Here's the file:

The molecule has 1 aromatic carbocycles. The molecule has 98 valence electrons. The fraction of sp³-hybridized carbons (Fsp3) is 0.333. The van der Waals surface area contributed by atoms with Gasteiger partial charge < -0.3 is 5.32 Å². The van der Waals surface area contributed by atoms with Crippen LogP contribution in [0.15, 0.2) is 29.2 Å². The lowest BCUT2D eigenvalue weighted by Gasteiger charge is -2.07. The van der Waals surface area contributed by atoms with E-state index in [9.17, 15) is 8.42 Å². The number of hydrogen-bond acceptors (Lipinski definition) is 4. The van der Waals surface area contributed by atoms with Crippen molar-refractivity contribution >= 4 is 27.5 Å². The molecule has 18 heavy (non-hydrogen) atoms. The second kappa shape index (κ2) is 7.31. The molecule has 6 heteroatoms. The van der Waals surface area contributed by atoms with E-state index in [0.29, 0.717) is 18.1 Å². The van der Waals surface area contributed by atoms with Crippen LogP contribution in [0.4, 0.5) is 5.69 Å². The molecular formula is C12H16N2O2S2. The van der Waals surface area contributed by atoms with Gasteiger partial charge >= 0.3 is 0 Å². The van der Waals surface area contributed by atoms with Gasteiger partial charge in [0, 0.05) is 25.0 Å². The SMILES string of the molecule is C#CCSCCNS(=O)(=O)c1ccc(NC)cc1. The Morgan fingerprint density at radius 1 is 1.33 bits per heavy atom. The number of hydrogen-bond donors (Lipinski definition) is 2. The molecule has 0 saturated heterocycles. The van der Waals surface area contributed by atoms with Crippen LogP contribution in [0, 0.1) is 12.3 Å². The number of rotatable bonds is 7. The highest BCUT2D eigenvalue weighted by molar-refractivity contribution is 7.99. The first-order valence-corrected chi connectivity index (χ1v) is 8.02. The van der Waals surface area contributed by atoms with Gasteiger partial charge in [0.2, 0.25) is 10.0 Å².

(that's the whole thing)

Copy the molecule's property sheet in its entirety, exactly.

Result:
The molecule has 1 aromatic carbocycles. The molecule has 98 valence electrons. The fraction of sp³-hybridized carbons (Fsp3) is 0.333. The van der Waals surface area contributed by atoms with Gasteiger partial charge < -0.3 is 5.32 Å². The van der Waals surface area contributed by atoms with Crippen LogP contribution in [0.15, 0.2) is 29.2 Å². The lowest BCUT2D eigenvalue weighted by Gasteiger charge is -2.07. The van der Waals surface area contributed by atoms with E-state index in [9.17, 15) is 8.42 Å². The number of hydrogen-bond acceptors (Lipinski definition) is 4. The van der Waals surface area contributed by atoms with Crippen molar-refractivity contribution >= 4 is 27.5 Å². The molecule has 18 heavy (non-hydrogen) atoms. The second kappa shape index (κ2) is 7.31. The molecule has 6 heteroatoms. The van der Waals surface area contributed by atoms with E-state index in [0.29, 0.717) is 18.1 Å². The van der Waals surface area contributed by atoms with Crippen LogP contribution in [0.4, 0.5) is 5.69 Å². The molecular formula is C12H16N2O2S2. The van der Waals surface area contributed by atoms with Gasteiger partial charge >= 0.3 is 0 Å². The van der Waals surface area contributed by atoms with Gasteiger partial charge in [0, 0.05) is 25.0 Å². The SMILES string of the molecule is C#CCSCCNS(=O)(=O)c1ccc(NC)cc1. The Morgan fingerprint density at radius 1 is 1.33 bits per heavy atom. The number of hydrogen-bond donors (Lipinski definition) is 2. The molecule has 0 saturated heterocycles. The van der Waals surface area contributed by atoms with Crippen LogP contribution in [0, 0.1) is 12.3 Å². The number of rotatable bonds is 7. The highest BCUT2D eigenvalue weighted by molar-refractivity contribution is 7.99. The first-order valence-corrected chi connectivity index (χ1v) is 8.02. The van der Waals surface area contributed by atoms with Gasteiger partial charge in [0.2, 0.25) is 10.0 Å².